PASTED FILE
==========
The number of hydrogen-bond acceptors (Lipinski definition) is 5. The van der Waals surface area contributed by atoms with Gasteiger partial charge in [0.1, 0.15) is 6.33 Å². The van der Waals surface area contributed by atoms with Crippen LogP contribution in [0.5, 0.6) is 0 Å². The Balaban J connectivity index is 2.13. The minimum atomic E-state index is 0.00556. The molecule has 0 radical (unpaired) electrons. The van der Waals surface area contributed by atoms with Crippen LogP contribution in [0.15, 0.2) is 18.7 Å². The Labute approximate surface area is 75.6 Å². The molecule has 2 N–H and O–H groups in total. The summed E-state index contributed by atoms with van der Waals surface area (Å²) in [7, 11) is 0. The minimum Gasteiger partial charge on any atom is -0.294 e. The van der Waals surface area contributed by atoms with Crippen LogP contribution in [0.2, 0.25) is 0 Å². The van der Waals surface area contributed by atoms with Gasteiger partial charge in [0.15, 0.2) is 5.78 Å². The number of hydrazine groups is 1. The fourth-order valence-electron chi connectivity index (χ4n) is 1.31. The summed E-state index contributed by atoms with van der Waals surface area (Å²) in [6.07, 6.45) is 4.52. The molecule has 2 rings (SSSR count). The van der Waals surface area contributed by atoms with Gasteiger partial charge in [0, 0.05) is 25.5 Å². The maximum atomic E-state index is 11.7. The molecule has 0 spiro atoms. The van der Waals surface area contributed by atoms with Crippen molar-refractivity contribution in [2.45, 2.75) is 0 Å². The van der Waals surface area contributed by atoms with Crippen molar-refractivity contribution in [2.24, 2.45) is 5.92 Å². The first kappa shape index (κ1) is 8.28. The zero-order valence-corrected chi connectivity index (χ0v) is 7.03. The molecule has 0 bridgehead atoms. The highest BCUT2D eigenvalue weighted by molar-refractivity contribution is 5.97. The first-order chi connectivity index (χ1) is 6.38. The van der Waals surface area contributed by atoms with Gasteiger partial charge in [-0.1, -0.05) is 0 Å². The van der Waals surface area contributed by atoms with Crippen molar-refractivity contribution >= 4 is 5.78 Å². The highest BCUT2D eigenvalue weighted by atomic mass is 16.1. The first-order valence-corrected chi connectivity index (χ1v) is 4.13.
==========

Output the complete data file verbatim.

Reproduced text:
The number of hydrogen-bond acceptors (Lipinski definition) is 5. The van der Waals surface area contributed by atoms with Gasteiger partial charge in [0.1, 0.15) is 6.33 Å². The van der Waals surface area contributed by atoms with Crippen LogP contribution in [0.5, 0.6) is 0 Å². The Balaban J connectivity index is 2.13. The minimum atomic E-state index is 0.00556. The molecule has 0 radical (unpaired) electrons. The van der Waals surface area contributed by atoms with Crippen LogP contribution in [0.15, 0.2) is 18.7 Å². The Labute approximate surface area is 75.6 Å². The molecule has 2 N–H and O–H groups in total. The summed E-state index contributed by atoms with van der Waals surface area (Å²) in [7, 11) is 0. The minimum Gasteiger partial charge on any atom is -0.294 e. The van der Waals surface area contributed by atoms with Crippen LogP contribution in [0.2, 0.25) is 0 Å². The van der Waals surface area contributed by atoms with Gasteiger partial charge in [0.15, 0.2) is 5.78 Å². The number of hydrazine groups is 1. The fourth-order valence-electron chi connectivity index (χ4n) is 1.31. The summed E-state index contributed by atoms with van der Waals surface area (Å²) in [6.07, 6.45) is 4.52. The molecule has 2 rings (SSSR count). The van der Waals surface area contributed by atoms with Gasteiger partial charge in [0, 0.05) is 25.5 Å². The maximum atomic E-state index is 11.7. The molecule has 0 spiro atoms. The van der Waals surface area contributed by atoms with Crippen molar-refractivity contribution in [2.45, 2.75) is 0 Å². The van der Waals surface area contributed by atoms with Crippen molar-refractivity contribution in [2.24, 2.45) is 5.92 Å². The first kappa shape index (κ1) is 8.28. The zero-order valence-corrected chi connectivity index (χ0v) is 7.03. The molecule has 0 bridgehead atoms. The highest BCUT2D eigenvalue weighted by molar-refractivity contribution is 5.97. The first-order chi connectivity index (χ1) is 6.38. The van der Waals surface area contributed by atoms with Gasteiger partial charge in [-0.1, -0.05) is 0 Å². The van der Waals surface area contributed by atoms with Crippen molar-refractivity contribution >= 4 is 5.78 Å². The highest BCUT2D eigenvalue weighted by atomic mass is 16.1. The first-order valence-corrected chi connectivity index (χ1v) is 4.13.